January 10, 2019

Aging, life history tradeoffs and inflammation in a high physical activity and high microbial burden environment

PIs: Mark Sorensen (UNC-Chapel Hill), Richard Bilsborrow (UNC-Chapel Hill), Robert Furberg (RTI International), Kelly Houck (UNC-Chapel Hill)

Seed Grant in Social and Biological Determinants of Health

This is an exploratory project to study aging and life history tradeoffs in inflammation in an energetically demanding environment with high physical activity and high microbial burden. Aging is thought to be in part the result of inflammation, resulting in damage to tissues and leading over time to the development of cardiometabolic disease and other diseases of aging. This model of aging as an inflammatory process is based on European and North American populations with low levels of physical activity, high levels of obesity, and a low burden of infection. Recent work from developing contexts indicates frequent low level environmental microbial exposure protects against rising inflammation associated with aging. The roles of body fat and physical activity in inflammation in these environments is not well understood. The project will investigate the relationships between physical activity, adiposity, markers of inflammation and adipokines in an environment with constant, low level microbial as well as infectious disease. We will test the hypothesis that physical activity is associated with lower levels of inflammation and that constant low level commensal microbial exposure protects against aging related increases in inflammatory biomarkers as well as biomarkers produced by adipocytes. This exploratory project will contribute to our knowledge of the biology of aging, life history tradeoffs, and adaptive capacity in humans.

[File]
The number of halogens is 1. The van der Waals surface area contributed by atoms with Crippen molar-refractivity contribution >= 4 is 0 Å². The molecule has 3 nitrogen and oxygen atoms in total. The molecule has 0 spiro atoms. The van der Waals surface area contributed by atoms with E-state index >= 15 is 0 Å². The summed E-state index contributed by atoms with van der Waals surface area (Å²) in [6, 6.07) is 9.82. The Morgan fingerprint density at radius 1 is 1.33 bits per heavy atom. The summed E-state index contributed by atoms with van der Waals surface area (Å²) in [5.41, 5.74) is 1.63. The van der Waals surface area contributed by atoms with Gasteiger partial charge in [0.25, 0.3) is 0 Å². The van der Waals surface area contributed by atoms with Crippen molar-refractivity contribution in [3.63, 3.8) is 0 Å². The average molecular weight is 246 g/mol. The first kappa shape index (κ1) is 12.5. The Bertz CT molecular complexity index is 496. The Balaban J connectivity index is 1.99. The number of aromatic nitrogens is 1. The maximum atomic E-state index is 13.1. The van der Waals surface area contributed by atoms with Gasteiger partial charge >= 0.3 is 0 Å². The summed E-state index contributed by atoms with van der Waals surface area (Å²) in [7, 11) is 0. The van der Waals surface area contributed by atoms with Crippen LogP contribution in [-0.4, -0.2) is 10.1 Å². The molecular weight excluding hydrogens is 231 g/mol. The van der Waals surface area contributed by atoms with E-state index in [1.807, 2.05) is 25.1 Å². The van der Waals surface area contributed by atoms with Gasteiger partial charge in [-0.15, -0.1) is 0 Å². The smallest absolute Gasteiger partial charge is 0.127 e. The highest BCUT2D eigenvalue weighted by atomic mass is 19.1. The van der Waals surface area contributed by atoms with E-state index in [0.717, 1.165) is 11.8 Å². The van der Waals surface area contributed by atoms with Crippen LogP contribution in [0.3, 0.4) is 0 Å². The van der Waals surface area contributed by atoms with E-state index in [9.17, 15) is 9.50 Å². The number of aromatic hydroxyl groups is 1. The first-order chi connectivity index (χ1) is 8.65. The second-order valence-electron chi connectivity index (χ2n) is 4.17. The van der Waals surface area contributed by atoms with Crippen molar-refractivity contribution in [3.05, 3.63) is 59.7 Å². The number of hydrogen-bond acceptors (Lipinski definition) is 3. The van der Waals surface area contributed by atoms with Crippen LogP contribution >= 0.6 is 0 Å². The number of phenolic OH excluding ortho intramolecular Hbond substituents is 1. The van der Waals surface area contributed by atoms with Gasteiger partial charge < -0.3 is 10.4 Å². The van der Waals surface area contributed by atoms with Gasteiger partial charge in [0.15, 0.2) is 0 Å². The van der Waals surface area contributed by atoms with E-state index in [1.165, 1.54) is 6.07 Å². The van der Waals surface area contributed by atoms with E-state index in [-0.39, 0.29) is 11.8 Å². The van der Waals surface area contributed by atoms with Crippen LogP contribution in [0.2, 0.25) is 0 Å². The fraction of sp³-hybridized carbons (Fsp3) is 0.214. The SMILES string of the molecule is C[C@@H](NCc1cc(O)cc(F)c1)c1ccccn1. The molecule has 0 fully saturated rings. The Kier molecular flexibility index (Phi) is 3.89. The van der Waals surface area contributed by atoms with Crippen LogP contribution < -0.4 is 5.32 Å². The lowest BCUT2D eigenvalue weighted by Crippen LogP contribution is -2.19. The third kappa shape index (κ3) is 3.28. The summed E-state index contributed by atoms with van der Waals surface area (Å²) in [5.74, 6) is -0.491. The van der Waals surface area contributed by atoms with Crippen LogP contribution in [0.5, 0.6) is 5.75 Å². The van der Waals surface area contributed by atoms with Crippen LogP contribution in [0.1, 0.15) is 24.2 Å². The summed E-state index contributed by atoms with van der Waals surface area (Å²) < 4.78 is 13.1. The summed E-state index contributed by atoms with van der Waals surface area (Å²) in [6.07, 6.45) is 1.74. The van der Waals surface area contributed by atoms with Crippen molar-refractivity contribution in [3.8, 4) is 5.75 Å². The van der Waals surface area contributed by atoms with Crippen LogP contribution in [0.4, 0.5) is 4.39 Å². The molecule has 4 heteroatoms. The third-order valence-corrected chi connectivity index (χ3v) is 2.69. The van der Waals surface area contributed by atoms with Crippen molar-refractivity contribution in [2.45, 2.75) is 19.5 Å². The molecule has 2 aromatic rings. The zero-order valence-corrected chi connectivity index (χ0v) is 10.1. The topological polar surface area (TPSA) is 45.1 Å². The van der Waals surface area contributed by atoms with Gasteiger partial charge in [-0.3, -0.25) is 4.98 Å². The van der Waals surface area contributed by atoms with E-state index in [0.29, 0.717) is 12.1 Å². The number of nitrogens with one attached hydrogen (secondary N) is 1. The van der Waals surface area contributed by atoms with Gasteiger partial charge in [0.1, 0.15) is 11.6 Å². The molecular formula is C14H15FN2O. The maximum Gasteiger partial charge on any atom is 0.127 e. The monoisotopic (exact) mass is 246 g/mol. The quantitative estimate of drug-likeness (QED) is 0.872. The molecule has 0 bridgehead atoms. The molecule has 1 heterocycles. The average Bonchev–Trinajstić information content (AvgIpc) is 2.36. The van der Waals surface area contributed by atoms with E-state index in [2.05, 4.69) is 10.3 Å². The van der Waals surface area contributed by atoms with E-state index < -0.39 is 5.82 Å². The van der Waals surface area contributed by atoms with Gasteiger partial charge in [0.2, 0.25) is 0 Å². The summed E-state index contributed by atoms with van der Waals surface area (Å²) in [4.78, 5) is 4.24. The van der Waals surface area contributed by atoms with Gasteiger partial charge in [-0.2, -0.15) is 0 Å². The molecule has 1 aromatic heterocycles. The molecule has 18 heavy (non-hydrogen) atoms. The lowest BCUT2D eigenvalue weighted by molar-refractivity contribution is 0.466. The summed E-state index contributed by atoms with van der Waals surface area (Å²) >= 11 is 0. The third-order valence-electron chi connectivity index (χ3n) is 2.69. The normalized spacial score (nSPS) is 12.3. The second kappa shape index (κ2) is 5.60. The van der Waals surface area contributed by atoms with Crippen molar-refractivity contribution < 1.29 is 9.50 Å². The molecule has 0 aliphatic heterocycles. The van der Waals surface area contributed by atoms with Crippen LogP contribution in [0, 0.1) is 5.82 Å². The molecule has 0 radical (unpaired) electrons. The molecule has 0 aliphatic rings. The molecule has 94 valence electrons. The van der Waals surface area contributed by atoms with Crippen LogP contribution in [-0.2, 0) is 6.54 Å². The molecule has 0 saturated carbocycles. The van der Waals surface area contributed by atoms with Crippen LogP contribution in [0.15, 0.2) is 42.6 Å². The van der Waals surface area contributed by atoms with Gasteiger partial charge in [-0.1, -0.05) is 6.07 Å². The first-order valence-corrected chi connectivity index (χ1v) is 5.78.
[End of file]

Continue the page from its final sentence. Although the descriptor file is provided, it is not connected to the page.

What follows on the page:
< previous | next >